Public education in Georgia is always perceived to be a case of one step forward, two steps back. Or two steps forward and one step back.
Last year, the state got a big, nationally noted Attaboy! when Education Week ranked Georgia seventh in the United States in “overall education quality” on the basis of strong school standards and school accountability.
At the same time, we regularly pull up the rear with rankings like 45th in SAT scores and 47th in public high school graduation rates.
Education writer Maureen Downey, commenting on last year’s seventh place ranking, had this to say in her ajc.com blog: “The disparity in our grades raises questions: We have standards that are held up as among the nation’s best by an objective and respected source, yet we have achievement results that are ranked among the nation’s worst? Why?”
While giving Georgia seventh place overall — an A minus — Education Week gave us an F in K-12 achievement and a D minus in spending. And that brings me to the E-SPLOST we will be voting on Tuesday, if you’ve not already voted by today in early voting.
We’re being asked by the Board of Education to continue a 1 percent sales tax to fund needed capital outlays in the Newton County School System along with debt service for the period January 2015 through December 2019.
We’ve been doing this regularly since 1999, but the current E-SPLOST expires at the end of next year.
The reauthorization of the E-SPLOST for 2015-2019 is projected to bring in $55 million to $57 million, but collections are capped at $75 million, just in case the local economy enjoys a healthy uptick due to new residents, business activity and investment and an improved tax digest.
Collections of the 1 percent sales tax will cease if we take in $75 million, by chance.
The list of projects to be funded include $30 million to pay down existing debt, $3.8 million for school safety measures, $17 million for school technology, more than $11 million in school maintenance, some $9.6 million for school buses and maintenance and construction of a new high school with $3.25 million, if student population growth merits it.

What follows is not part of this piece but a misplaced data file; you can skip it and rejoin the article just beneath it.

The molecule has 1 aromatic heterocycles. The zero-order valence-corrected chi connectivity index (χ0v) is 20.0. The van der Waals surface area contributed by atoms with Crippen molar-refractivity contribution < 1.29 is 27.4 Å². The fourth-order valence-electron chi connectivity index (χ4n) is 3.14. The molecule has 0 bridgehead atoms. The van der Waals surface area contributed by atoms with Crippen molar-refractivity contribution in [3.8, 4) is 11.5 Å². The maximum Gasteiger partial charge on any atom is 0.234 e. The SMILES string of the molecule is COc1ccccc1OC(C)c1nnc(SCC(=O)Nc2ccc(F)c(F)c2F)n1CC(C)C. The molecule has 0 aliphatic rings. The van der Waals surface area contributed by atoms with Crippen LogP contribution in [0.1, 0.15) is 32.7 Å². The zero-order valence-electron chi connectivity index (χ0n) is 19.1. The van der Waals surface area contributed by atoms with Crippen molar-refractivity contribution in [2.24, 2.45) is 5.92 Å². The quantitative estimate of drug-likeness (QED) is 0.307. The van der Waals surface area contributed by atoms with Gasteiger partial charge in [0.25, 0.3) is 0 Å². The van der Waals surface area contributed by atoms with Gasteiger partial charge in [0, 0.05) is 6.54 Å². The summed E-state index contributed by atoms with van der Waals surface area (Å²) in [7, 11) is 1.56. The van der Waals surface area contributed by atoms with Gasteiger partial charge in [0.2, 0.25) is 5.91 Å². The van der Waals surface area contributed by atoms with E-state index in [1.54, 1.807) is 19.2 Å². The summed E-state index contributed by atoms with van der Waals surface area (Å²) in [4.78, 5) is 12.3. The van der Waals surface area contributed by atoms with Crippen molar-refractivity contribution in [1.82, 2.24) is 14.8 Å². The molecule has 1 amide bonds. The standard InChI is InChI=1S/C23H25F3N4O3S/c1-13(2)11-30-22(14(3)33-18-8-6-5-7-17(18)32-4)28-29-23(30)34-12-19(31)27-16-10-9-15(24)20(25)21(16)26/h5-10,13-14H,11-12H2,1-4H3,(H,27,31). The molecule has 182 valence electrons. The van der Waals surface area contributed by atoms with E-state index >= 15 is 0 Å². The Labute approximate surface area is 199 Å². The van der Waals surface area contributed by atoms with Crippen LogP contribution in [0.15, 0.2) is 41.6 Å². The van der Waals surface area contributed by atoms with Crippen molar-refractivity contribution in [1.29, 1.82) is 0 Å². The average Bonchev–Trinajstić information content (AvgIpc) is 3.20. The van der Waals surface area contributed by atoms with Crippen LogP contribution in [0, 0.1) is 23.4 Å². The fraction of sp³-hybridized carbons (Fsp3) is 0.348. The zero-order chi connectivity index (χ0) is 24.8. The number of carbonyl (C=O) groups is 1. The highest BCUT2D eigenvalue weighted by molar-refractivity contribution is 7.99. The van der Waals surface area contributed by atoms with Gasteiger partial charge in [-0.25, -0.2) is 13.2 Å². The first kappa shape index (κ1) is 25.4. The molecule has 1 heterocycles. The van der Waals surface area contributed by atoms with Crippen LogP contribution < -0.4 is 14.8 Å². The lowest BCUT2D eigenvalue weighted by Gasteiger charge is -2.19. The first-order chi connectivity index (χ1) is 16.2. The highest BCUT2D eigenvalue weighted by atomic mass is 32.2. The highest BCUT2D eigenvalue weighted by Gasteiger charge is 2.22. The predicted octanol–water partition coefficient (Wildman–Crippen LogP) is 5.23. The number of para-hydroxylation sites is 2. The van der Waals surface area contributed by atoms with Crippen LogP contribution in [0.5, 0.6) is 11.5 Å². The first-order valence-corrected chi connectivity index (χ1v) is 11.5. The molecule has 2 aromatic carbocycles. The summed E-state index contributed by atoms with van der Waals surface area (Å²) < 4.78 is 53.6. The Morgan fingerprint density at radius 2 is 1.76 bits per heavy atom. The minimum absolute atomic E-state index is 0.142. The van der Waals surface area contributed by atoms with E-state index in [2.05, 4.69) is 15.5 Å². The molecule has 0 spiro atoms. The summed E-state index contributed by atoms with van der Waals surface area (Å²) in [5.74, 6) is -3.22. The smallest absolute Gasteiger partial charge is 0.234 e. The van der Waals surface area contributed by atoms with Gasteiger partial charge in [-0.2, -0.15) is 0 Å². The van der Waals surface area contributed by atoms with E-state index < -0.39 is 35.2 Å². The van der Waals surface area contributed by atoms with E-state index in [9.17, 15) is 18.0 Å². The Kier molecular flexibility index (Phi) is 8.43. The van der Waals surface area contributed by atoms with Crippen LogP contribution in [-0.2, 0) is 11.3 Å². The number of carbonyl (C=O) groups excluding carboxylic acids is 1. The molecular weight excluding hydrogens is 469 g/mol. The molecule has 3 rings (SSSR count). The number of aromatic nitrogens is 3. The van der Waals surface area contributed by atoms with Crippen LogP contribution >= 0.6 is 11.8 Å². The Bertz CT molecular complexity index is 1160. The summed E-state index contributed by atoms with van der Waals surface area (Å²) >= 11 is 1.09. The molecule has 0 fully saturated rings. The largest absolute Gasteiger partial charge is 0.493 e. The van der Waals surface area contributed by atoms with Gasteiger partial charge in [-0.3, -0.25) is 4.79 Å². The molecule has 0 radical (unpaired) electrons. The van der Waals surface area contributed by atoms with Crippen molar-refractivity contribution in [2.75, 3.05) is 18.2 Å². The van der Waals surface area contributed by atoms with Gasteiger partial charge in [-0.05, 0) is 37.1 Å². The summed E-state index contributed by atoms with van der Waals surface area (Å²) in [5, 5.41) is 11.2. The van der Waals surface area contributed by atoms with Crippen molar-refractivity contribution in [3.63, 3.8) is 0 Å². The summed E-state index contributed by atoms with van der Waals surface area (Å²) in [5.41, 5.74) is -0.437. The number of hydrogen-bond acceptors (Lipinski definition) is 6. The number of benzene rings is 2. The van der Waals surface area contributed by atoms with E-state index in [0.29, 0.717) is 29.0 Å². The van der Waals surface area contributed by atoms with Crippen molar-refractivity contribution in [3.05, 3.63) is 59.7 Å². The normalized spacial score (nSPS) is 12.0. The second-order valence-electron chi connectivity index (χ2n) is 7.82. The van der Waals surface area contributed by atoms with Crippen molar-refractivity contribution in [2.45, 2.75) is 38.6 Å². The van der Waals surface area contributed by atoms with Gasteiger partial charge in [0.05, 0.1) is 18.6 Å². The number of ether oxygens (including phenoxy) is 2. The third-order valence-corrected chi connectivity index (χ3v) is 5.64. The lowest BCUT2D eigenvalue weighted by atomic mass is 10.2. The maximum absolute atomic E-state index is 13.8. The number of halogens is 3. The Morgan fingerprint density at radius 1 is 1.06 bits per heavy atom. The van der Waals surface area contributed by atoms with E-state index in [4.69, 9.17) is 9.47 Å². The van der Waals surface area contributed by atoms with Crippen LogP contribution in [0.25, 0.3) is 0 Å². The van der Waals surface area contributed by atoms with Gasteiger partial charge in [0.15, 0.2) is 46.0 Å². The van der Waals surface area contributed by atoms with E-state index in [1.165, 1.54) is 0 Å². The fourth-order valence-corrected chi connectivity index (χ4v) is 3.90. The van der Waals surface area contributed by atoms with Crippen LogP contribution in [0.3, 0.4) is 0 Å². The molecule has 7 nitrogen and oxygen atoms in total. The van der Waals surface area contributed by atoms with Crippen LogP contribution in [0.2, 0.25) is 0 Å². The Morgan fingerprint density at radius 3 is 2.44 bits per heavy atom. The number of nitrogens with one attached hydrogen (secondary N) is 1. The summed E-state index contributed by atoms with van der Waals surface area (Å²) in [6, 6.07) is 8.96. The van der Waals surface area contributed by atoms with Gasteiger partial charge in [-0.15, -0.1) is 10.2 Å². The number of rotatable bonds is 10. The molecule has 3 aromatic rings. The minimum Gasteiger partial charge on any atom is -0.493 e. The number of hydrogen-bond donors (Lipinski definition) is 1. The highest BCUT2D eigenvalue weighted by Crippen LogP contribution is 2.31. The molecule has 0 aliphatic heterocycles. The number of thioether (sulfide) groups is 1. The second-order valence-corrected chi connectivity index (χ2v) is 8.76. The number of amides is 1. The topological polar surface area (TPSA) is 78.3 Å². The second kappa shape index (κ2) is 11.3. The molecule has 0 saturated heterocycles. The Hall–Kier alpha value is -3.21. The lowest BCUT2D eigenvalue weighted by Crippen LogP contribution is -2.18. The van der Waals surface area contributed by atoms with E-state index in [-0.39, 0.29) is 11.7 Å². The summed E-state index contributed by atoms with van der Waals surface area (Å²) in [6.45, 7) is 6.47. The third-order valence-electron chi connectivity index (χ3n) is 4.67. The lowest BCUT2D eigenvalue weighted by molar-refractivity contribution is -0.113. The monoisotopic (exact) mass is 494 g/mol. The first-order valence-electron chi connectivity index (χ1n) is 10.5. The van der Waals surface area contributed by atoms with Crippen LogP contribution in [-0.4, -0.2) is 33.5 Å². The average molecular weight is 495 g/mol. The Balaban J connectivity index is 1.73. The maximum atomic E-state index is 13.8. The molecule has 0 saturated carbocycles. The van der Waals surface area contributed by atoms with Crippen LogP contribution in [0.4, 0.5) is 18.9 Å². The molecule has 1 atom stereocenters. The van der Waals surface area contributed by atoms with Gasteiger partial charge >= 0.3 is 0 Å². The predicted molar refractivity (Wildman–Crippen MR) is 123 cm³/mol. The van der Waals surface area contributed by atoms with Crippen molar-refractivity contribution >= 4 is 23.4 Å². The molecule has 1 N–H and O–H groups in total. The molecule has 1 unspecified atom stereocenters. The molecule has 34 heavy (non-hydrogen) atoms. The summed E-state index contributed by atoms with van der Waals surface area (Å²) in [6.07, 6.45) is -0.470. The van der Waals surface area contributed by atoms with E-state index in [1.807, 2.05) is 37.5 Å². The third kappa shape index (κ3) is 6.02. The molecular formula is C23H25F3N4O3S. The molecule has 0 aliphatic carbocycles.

And now — almost at the last minute — we have two elected officials who would seem to be encouraging a “no” vote on the whole package of critically needed school system improvements because they want to re-think the long-term plan to replace Eastside High School — if and when student population would require it.
The officials are new Board of Commissioners member/former school board member and former chair/former state representative/former state senator/unsuccessful Public Service Commission candidate and would-be member of Congress John Douglas, representing District 1, and Board of Education member Jeff Meadors, also representing District 1.
Give me a break, guys. Neither of you ever expressed reservations about this long existing planning item to the full Board of Education or to the school superintendent during deliberations on what to include on this year’s project list.
You’ve sideswiped members of the local citizens committee working for passage, and you’ve spurned requests to meet with them.
The entire list of projects has been a matter of public record published in the legal organ for the county and on the BOE website. What’s up with you two?
If there is any time to stand up full force for public education in this county, it is now.
All eyes in the state, and many across the country, are on Newton County because somebody as big as Baxter International chose to locate here.
That’s enough to convince others like them to put down roots in Newton County. They need — and we’ve promised — an educated workforce. Now is not the time to pull back support for public education. If we do not continue the 1 percent sales tax dedicated to our school system, the projects on the E-SPLOST will have to be paid for from general funds, further debilitating the system’s abilities to deliver the education our children need to be productive workers and lifelong learners. We will fail them and the future we long for.
Newton County schools have been shortchanged some $53 million in state funds due them under the state funding formula since 2006.
That’s not pocket change. It’s $53 million! It all started with then-Gov. Sonny Perdue’s austerity measures in recessionary times, and the state education budget was hit harder than anything else. But wait, I may see a link here. John Douglas was in the State Senate from 2006-2011 and voted every year for the state budget that included massive cuts to education in Newton County. I guess it’s hard for him to change his stripes; he said he plans to vote no on the E-SPLOST.
And Jeff Meadors? I just can’t figure him out.
Barbara Morgan is a Covington resident with a background in newspaper journalism, state government and politics. She can be reached at email@example.com.